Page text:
Pythian Sisters

Quilted Celebrations of Masonic and Fraternal Activity

2011_059DP1DBThe Scottish Rite Masonic Museum & Library received the Masonic quilt at left as a recent gift.  It was made in 1981 and helps us bring our fraternal quilt collection closer to the present, allowing us to compare and contrast this quilt with others from the 1800s and early 1900s (see these previous blog posts!).  Anyone who quilted or sewed during the late 1970s and early 1980s may recognize some of the fabrics if you look at them closely.  We loved the story that the donor told about this quilt's history.  His aunt, a lieutenant commander and nurse in the U.S. Navy, made this bed covering for him on the occasion of his installation as Master of Crescent Lodge in Pittsfield, Massachusetts, for the second time.  Edith Bowen, the quilt's maker, bought a book about Masonic symbols here at the Scottish Rite Masonic Museum & Library to help her design the quilt, which includes appliqued squares and compasses, cornucopias, a lyre and other recognizable symbols.

Shortly after we received this Masonic quilt, we were also given the fraternal quilt at right.  Made in 1989, it shows the symbol of the Pythian Sisters, a female auxiliary of the Knights of Pythias (for more on this group, see our posts), which was formed after the Civil War.  This quilt was a gift, honoring the accomplishments and volunteer efforts of one Pythian Sisters member, on the occasion of the group's centennial. 2011_066_4DP1DB

Have you made any Masonic or fraternal quilts?  Have you received one?  If so, we'd love to hear about it in a comment below.

Masonic quilt, 1981, Edith M. Bowen, United States.  Gift of Stephen J. Twining, 2011.059.  Photograph by David Bohl.

Pythian Sisters quilt, 1989, unidentified maker, United States.  Gift of the Estate of Geraldine M. Worley, 2011.066.4.  Photograph by David Bohl.


Florence Flieler: Grand Chief of the Pythian Sisters

A2010_9_1DSIn the spring of 2010, we were offered by a manuscript dealer in Canada, the personal diary of Mrs. Florence M. Flieler.  But who was Mrs. Flieler?  Why would we collect her diary?

Florence was born in Kansas in about 1885. She moved to Oakland, California in the 1920s according to the United States Federal Census. At this point she was married to Henry R. Flieler, an accountant in a bank, and lived in a household with his parents, Richard and Catherine. Florence was about 35 years old at this time.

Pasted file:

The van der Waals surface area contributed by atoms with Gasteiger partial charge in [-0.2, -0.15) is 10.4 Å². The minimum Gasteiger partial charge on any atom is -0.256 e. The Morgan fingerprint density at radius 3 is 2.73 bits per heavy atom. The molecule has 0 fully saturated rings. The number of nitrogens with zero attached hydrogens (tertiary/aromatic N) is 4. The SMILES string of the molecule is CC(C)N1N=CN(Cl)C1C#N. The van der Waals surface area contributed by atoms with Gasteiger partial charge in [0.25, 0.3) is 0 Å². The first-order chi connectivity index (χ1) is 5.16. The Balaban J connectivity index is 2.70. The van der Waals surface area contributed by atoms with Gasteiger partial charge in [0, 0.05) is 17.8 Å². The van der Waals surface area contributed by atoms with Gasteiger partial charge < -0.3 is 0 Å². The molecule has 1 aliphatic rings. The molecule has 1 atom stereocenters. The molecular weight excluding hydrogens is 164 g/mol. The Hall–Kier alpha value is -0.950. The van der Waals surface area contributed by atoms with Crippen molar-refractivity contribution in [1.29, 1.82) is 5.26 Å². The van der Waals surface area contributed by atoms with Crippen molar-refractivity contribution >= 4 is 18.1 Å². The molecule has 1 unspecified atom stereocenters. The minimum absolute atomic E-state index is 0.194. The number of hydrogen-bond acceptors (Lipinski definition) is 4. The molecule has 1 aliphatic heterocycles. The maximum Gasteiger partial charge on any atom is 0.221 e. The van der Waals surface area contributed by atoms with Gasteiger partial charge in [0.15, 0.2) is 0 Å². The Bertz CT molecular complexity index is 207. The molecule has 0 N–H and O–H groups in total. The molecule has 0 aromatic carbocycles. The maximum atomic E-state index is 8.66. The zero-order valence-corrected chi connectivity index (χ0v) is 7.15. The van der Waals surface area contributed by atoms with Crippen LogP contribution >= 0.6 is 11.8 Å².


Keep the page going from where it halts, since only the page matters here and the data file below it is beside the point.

Florence's great passion was participating in the Pythian Sisters. On May 22, 1925, Florence was installed as Grand Chief of the Pythian Sisters of California. Her diary (as seen above) shows this enthusiasm in her description her first five months in office after her installation. The diary includes descriptions of social and official visits with other Pythian Sisters in various towns in California including Sacramento, Chico, Arcata, Ferndale,Redding,and Eureka. Florence comments candidly in her diary, noting, for example, when ritual work was done well and when it was not. She usually stayed with other Sisters in the order when traveling. 

But who are the Pythian Sisters?

The Pythian Sisters is the female counterpart to the Knights of Pythias. This fraternal organization is similar to Order of the Eastern Star and the Rebekah Assembly in its relationship to its male  organizations. In 1888, the Supreme Lodge of the Knights of Pythias approved Joseph Addison Hill's ritual for a women's order. Hill was the primary organizer of the Pythian Sisters in Warsaw, Indiana.  Another group of Pythian Sisters from New Hampshire, with different ritual, merged with Hill's group in 1907. In the 1920s Florence Flieler would have been using and inspecting Hill's ritual in various temples in the Oakland area.

Like Order of Eastern Star and the Rebekah Assembly, a woman had to be the wife, sister, half-sister, sister-in-law, daughter, mother, stepmother, or mother-in-law, or grandmother of a Pythian Knight in good standing. Henry Flieler, or some other male relative, must have been a member of the Knights of Pythias, which would have made Florence eligible to join the Pythian Sisters. It is quite possible that the answer to this question lies waiting to be found in Florence Flieler's diary.

Image Caption:

Diary of Florence M. Flieler, 1925-1926.  Scottish Rite Masonic Museum and Library, A2010/9/1.